A federal judge will weigh in a proposed gender-affirming health care ban for transgender children in the coming days. (Whitney Downard/Indiana Capital Chronicle)
A federal judge heard arguments Wednesday on whether to temporarily block a ban prohibiting Hoosier parents from pursuing gender-affirming care for their transgender children.
Plaintiffs represented by the American Civil Liberties Union of Indiana urged Judge James Patrick Hanlon to issue a preliminary injunction in the case stopping the new legislation, Senate Enrolled Act 480, from becoming law July 1.
Hanlon, who sits on the bench for the Southern District of Indiana, assured both parties he would issue a ruling “as soon as possible.”
Thomas Fisher, solicitor general with the Indiana Attorney General’s Office, said he thought Hanlon was “fair minded” and took arguments seriously.
“I don’t think we can predict what he’s going to do but he certainly asked very incisive questions of both sides,” Fisher told the press following the hearing.
Kenneth Falk, the ACLU’s legal director, seemed more confident that the plaintiffs — namely transgender children and their parents — would prevail based on similar cases in other states.
“Every other case has looked at a statute similar to this and in other states (the court) has entered a preliminary injunction,” Falk said following the hearing. “I’m hoping that’s what happened but we’ll have to see what the judge’s decision is.”
Scientific process debated in court
At the core of the arguments for both sides was whether researchers had provided sufficient enough scientific evidence to support or oppose a prohibition on gender-affirming care, which can include puberty blockers, hormone replacement therapies and surgical procedures.
When the legislature considered the ban earlier this year, testimony indicated that no health systems in the state performed genital reconstructive surgeries on minors. The law still allows psychotherapy.
According to court filings, more than 900 Hoosier children sought care at Riley Children’s Hospital in Indianapolis for gender dysphoria between 2018 and 2022, which included medical intervention banned under the legislation for many youth.
Hanlon asked Falk and Fisher about testimony from each side’s expert witnesses as well as what level of scientific “evidence” would be acceptable. Questions weighed the absence of randomized controlled trials, the reputation of various medical practices and institutions as well as the conflicting results from current research.
Notably, the ban prohibits puberty blockers and hormone therapy only for children with a gender dysphoria diagnosis. This is part of an equal protection argument in the case.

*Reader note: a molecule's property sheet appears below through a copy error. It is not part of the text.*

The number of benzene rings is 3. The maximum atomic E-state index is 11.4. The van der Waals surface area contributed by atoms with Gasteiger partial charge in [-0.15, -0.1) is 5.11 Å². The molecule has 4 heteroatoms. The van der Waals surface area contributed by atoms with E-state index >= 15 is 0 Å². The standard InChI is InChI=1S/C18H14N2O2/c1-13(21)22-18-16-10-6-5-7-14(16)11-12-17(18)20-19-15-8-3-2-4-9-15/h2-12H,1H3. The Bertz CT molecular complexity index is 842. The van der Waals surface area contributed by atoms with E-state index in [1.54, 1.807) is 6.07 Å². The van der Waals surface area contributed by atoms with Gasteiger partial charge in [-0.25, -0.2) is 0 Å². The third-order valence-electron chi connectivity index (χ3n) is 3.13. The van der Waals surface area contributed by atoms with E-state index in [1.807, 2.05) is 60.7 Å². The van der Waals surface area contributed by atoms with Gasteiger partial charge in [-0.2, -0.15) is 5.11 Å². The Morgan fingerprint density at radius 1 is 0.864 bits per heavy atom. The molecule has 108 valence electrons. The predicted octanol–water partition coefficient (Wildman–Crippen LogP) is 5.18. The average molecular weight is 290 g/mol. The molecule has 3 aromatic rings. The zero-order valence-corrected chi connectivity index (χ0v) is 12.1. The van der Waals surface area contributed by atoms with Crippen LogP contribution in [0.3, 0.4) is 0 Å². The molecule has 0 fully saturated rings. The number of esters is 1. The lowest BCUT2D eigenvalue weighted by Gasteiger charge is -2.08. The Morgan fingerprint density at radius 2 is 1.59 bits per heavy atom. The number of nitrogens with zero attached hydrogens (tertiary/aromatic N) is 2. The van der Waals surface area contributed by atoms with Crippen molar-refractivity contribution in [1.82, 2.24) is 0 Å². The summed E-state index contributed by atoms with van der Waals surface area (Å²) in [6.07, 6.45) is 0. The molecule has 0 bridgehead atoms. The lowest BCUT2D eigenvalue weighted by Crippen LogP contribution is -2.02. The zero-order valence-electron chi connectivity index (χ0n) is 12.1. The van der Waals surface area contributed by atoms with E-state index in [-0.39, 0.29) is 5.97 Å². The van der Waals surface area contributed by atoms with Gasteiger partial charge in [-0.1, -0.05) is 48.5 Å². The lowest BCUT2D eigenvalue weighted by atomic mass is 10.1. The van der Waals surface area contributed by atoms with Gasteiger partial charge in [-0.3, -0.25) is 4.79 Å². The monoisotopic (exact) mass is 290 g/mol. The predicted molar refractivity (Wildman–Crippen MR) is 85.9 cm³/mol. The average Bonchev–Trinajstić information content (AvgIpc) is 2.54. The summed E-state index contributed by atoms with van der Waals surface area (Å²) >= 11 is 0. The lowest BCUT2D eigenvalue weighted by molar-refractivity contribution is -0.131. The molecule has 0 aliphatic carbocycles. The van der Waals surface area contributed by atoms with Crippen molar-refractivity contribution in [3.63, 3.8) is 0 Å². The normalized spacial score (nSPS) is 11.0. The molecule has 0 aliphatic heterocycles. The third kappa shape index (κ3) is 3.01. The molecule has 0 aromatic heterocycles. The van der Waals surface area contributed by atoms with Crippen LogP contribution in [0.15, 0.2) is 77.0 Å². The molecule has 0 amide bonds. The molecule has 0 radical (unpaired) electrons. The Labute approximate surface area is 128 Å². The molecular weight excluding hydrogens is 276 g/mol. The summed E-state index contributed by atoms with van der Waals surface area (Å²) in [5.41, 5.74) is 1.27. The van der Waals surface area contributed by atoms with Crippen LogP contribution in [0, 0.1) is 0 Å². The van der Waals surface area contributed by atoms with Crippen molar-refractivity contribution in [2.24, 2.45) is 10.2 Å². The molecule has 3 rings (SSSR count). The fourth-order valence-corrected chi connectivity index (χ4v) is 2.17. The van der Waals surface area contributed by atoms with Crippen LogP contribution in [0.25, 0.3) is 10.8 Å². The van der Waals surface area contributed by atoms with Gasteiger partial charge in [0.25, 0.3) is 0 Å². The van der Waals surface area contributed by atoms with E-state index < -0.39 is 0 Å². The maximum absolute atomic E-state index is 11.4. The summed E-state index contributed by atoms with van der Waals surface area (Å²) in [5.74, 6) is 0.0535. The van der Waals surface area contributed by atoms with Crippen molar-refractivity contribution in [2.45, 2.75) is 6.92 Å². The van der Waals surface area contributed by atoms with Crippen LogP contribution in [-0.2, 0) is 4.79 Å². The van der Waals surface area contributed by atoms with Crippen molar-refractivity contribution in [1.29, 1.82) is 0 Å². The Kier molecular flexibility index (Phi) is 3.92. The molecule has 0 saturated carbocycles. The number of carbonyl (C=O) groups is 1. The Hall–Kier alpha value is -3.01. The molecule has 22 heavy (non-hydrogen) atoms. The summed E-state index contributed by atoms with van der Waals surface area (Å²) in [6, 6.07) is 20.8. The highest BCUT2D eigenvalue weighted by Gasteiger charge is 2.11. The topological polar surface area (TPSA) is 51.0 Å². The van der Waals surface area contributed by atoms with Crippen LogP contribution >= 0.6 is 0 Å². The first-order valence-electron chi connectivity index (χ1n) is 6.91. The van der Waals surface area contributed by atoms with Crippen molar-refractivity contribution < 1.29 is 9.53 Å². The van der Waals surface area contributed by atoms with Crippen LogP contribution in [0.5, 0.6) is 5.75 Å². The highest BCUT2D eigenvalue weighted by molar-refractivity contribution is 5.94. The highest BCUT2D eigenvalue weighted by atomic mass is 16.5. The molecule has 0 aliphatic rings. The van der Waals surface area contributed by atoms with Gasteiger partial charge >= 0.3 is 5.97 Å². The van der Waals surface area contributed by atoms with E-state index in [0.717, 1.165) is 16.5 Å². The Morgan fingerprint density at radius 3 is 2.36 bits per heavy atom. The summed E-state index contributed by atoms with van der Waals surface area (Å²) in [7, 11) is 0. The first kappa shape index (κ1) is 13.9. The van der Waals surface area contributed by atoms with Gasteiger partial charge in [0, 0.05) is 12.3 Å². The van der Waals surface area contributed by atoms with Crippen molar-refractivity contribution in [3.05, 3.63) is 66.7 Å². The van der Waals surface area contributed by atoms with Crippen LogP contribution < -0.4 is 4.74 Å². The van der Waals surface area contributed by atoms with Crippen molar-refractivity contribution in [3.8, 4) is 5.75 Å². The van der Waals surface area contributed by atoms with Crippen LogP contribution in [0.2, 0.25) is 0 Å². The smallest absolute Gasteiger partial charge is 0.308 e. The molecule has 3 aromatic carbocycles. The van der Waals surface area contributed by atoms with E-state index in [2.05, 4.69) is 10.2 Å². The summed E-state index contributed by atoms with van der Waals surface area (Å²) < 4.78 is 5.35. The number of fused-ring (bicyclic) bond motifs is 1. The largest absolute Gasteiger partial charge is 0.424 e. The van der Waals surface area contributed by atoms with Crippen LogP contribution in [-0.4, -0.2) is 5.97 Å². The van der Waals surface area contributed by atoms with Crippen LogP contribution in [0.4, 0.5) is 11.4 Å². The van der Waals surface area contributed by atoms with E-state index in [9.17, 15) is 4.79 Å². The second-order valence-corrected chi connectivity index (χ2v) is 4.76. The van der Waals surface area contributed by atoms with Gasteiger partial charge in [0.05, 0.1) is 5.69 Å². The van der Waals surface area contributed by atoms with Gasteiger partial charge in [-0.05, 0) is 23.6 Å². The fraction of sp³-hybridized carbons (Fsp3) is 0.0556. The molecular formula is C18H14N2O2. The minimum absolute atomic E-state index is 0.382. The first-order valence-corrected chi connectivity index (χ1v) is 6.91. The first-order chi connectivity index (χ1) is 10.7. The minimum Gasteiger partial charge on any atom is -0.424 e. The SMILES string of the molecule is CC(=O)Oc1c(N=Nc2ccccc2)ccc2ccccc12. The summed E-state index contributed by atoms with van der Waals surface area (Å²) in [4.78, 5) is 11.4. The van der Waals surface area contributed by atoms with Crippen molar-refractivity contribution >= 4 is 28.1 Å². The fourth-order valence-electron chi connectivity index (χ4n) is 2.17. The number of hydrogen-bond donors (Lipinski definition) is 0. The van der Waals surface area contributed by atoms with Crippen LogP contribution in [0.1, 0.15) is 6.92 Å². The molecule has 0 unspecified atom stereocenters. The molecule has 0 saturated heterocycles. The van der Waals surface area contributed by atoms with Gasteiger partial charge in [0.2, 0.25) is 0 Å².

Falk said nearly every major medical organization in the country, including the American Medical Association, American Psychiatric Association and the Endocrine Society, supported gender-affirming care in cases of gender dysphoria — a condition that both sides agreed existed and could cause serious distress to individuals.
The state didn’t offer an alternative medical intervention for transgender youth other than therapy, Falk said, or provide a reason the state should interfere between a parent’s rights to determine medical treatment for their children.
“Therapy by itself doesn’t work; obviously it can in conjunction, but not by itself,” Falk said. “This is akin to telling a child with bipolar disorder to … wait until they’re 18 for treatment.”
Fisher disputed that characterization, calling the medical interventions a “grand experiment” with long-lasting effects such as decreased fertility and lower bone density.
“Our position is that when you’re talking about minors and long-term effects … those risks are very important and they justify government intervention,” Fisher said.
Hanlon noted that nearly every medical intervention had its risks and asked Fisher how to determine what risk was too much.
“Given the risks and given that they’re minors … this is really serious stuff (and) can’t rest on less rigorous scrutiny,” Fisher said. “There is a lack of evidence that these interventions are causing any relief from gender dysphoria.”
Fisher additionally said that limited clinical observations “isn’t how we do science” and professional consensus was a weak type of evidence. To which Falk said, “The fact that something has worked thousands of times for others means something.”
Pending court actions
In addition to considering whether to provide injunctive relief to the plaintiffs, Falk seemed to believe that an injunction could apply to any transgender Hoosier child receiving gender-affirming care even though a ruling to certify the case as class action remained pending.
The state disputed that, indicating that they believed an injunction would only apply to the four youth included in the lawsuit.
“The legislature thought this was an important enough issue that it enacted a law,” Fisher said. “There are risks are attendant for these children. The legislature wanted to address that with a law that goes into effect July 1.”
Falk outlined what’s at stake for his clients, some of whom testified before the General Assembly that they would flee the state should a ban advance and that their children were panicking.
“On July 1, without a preliminary injunction, no (transgender youth) will be able to get puberty blockers. People will then be forced to go through the wrong puberty. Eventually, as of December 31, no one will be able to get hormones,” Falk said.
“This is going to be tragic. Kids become suicidal; kids kill themselves. The statistics about the increased rate of suicide for person who are transgender are alarming. And this is why,” Falk said. “Because they can’t get care. They have to get this (injunction).”
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